Taking Multiple choice exams
Studying for a multiple choice exam requires a special method of preparation distinctly different from an essay exam. Multiple choice exams ask a student to recognize a correct answer among a set of options that include 3 or 4 wrong answers (called distractors ), rather than asking the student to produce a correct answer entirely from his/her own mind.
For many reasons, students commonly consider multiple choice exams easier than essay exams. Perhaps the most obvious reasons are that: 1. The correct answer is there, somewhere. (lucky guesses are possible) 2. Multiple choice exams tend to ask for simple information like single facts. 3. The exams usually contain many more questions thus each is worth a small amount of the grade. You can miss a few and still do OK. Despite these factors, however, multiple choice exams can actually be very difficult:
Because there are many questions, students have to know more information. Multiple choice exams also usually expect students to have a greater familiarity with details such as specific facts. You can't shotgun like on essay exams.
(Shotgunning - spraying factoids randomly, hoping that enough irrelevant information will add up to a coherent answer.)
Finally, because it is much more difficult for a teacher to write good multiple choice questions than to design essay questions, students often face higher risks due to unintended ambiguity. In other words, you get bad questions.
Students must prepare well for these types of exams. The information must be well understood and remembered. There is no room for ambiguity or having things mostly correct. If you are well prepared though, there are some strategies available that will help on exam day.
Rules when taking tests:
Do the multiple choice items first if your exam has types of questions other than multiple choice. Merely reading the questions and possible answers will stimulate your thinking. Sometimes the ideas in the questions will get you thinking about other parts of the exams. You may even find hints in one question that will help you answer other questions.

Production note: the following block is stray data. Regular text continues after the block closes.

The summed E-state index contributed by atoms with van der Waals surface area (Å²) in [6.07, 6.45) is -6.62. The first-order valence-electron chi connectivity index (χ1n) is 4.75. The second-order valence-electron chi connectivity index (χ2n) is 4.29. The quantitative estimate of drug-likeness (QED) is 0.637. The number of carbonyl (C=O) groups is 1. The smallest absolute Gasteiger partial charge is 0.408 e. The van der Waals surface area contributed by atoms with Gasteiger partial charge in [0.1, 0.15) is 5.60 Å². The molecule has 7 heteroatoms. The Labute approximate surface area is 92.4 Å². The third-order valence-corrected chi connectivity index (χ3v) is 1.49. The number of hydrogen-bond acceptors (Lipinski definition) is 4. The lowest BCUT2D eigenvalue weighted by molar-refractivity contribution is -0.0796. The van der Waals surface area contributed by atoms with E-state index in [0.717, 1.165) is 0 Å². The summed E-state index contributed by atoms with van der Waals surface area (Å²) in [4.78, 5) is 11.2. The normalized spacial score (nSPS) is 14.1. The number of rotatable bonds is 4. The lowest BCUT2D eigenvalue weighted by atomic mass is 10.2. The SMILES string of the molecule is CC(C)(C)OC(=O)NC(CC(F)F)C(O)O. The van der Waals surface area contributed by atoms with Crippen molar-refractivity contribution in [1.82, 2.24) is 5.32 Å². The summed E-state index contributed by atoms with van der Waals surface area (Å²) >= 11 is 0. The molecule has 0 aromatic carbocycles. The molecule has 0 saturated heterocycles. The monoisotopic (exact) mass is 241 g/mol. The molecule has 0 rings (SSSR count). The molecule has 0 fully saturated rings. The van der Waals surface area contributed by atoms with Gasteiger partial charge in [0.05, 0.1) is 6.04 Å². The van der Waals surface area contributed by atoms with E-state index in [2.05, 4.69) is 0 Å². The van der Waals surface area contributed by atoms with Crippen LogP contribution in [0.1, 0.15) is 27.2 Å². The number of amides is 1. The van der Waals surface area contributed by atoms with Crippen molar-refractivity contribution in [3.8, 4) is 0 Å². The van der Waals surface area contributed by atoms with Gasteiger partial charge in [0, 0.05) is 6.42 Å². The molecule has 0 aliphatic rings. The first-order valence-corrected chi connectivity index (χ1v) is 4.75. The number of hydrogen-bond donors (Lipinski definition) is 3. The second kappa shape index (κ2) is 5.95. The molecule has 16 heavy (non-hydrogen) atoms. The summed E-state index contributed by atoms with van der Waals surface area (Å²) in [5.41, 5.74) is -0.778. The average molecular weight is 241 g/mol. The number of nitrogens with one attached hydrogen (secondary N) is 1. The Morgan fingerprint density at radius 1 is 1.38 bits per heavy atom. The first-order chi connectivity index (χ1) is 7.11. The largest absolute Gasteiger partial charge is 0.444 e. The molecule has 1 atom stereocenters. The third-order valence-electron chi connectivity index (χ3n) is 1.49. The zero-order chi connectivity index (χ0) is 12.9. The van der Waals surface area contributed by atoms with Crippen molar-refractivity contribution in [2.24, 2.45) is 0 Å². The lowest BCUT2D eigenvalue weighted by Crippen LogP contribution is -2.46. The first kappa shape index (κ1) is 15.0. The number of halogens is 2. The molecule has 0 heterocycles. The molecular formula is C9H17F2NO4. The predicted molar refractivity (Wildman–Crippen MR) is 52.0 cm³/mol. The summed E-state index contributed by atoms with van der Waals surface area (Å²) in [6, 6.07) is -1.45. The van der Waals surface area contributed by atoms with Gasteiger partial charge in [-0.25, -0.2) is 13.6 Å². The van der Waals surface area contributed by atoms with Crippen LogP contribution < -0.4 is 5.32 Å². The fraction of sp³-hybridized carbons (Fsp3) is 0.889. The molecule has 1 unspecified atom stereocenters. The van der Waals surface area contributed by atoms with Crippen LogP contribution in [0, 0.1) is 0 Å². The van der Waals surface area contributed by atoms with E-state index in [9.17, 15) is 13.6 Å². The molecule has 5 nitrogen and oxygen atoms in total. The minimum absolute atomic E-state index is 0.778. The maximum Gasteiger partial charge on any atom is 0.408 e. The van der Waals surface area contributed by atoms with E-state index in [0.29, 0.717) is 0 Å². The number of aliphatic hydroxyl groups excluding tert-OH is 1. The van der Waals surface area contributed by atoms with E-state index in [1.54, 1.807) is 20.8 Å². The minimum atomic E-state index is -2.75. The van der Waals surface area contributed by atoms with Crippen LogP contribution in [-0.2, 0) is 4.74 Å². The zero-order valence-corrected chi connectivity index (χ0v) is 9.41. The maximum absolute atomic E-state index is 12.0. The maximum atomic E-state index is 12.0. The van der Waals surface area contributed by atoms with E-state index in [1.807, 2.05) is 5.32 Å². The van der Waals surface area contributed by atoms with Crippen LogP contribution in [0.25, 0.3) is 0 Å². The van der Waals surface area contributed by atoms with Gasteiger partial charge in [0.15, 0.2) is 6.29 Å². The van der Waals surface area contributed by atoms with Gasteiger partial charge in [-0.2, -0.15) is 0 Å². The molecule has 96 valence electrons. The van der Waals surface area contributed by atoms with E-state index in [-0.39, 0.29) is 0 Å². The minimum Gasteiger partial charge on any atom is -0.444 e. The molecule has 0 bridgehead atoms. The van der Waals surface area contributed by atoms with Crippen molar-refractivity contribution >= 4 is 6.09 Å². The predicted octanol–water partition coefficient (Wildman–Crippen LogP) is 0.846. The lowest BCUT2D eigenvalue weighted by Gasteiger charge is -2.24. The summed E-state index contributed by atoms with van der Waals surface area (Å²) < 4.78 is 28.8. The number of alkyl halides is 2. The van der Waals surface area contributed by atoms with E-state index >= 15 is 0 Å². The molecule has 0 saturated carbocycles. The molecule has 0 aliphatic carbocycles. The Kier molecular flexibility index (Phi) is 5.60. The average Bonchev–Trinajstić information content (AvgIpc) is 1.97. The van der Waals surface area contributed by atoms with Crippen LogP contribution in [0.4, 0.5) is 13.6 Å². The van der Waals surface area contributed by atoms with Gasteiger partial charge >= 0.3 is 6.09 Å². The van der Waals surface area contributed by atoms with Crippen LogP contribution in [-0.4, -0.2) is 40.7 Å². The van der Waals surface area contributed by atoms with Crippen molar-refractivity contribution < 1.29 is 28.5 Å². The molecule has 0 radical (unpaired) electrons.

If a negative such as "none"." or "Choose the best answer".
Time is sometimes short during exams. Next. Work on them as you have time. Lastly work on the questions that are left. Be careful of "all of the above" and "none of the above" questions. do them later. There will be an answer that matches even if your thinking is backwards. Students who do well on essay exams can use this to advantage. Eliminate obviously wrong answers.
What are the directions for the question? Questions may direct you to "Choose the false statement. Read the question and assume all the information is there for a reason. Erase the mark when done. One in three students can score better with this strategy alone. or "neither" occurs in the question then you're looking for a "catch". "generally". and "only" are superlatives that indicate the correct answer must be an undisputed fact. Sometimes correct statements are included that have nothing to do with the question you're working on. Answer the questions without assuming too much. Be sure the choices available pertain to the question. Longer exams require some time management. Some options may be "All of the above" or "None of the above". "Choose the true statement.